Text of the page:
History & Traditions

Alexander Frederick Claire

A photo of the original Alec statue

Alec is one of the most publicized and well-known traditions known to the Cockrell School of Engineering and The University of Texas at Austin. During his 100-plus years, Alec has had his share of adventures; he's suffered kidnappings, amputations, even an arrest, followed by a pardon from Texas Governor James Ferguson. He's been repaired, de-commissioned, revived, replicated. And he has endured.

Joe H. Gill and his sophomore engineering friends did not realize the legacy they would create when they spotted a wooden statue at Jacoby's beer garden back in 1908. They just wanted the day off.

On March 31, 1908, this group thoughtfully considered how to make a holiday of April Fool's Day. They decided to catch some dogs, tie cans around their tails and let them loose in the Main Building to disrupt class. An unsuccessful search for dogs led the engineers to Jacoby's beer garden for refreshments. There they saw a wooden statue about five feet high holding a glass of beer. The sophomore engineers requested permission to borrow it.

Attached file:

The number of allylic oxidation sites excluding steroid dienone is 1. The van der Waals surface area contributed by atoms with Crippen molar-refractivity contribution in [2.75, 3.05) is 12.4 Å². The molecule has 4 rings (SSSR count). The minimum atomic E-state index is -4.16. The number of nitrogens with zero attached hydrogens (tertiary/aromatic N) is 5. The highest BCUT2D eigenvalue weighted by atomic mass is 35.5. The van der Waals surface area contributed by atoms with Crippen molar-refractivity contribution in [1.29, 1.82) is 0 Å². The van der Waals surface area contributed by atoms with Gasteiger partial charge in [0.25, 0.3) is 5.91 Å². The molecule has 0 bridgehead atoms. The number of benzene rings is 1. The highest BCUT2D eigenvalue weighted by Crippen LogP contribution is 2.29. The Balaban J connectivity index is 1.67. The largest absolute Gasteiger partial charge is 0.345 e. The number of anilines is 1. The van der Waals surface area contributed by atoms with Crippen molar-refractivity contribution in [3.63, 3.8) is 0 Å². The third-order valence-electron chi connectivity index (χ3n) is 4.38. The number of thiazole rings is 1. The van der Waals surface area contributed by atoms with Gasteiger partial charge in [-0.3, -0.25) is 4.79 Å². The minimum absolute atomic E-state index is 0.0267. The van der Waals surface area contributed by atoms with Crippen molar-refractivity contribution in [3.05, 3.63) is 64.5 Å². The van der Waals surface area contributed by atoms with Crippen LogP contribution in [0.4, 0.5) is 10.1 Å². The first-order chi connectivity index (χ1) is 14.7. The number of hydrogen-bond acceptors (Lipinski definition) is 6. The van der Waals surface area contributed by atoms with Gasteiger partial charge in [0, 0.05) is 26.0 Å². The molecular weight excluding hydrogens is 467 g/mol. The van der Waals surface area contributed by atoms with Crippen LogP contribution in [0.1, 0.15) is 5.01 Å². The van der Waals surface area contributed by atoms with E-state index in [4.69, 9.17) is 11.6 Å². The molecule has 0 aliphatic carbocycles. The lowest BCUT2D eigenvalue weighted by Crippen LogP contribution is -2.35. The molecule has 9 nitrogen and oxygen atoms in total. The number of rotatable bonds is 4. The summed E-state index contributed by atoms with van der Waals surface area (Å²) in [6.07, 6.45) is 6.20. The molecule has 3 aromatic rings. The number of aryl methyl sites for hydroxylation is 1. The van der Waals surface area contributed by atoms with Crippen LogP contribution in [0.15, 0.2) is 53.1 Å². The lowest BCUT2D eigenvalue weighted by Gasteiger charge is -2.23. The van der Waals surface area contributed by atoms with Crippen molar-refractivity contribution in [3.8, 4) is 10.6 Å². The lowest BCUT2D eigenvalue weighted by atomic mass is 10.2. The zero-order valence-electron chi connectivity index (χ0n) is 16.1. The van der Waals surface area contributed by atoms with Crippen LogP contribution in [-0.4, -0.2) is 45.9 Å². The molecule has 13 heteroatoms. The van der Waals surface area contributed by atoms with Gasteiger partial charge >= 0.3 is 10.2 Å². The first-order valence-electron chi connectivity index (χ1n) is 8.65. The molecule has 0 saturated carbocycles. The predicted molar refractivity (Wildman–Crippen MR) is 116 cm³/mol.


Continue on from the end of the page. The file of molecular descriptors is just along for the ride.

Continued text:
The next day, an assembly of engineers gathered in front of the Main Building. Between classes, Gill presented the statue as their patron saint and traced his ancestry back to the pyramids, the Hanging Gardens of Babylon, and the Aqueducts of Rome. The ceremony successfully broke up classes.

The next year on April 1, Alf Toombs, an engineering student leader, unveiled the statue in front of the Main Building, christened him Alexander Frederick Claire, patron saint of UT engineers and, in a spirited speech, traced Alec's genealogy back to the Garden of Eden.

Criminals tried to spoil the fun the following year. On March 3, 1910, law students kidnapped Alec from the steps of the engineering building. Alec eventually returned, but this marked the beginning of many Alec escapades. For decades Alec remained at the center of friendly rivalry between law and engineering students, suffering kidnappings, amputations, and even an arrest followed by a pardon from Gov. James E. Ferguson.

Today, what remains of the original wooden statue is kept safely in the engineering library. As engineering continues to require creative people to design society's future, Alec's inception and endurance remains a lighthearted symbol of innovation and perseverance.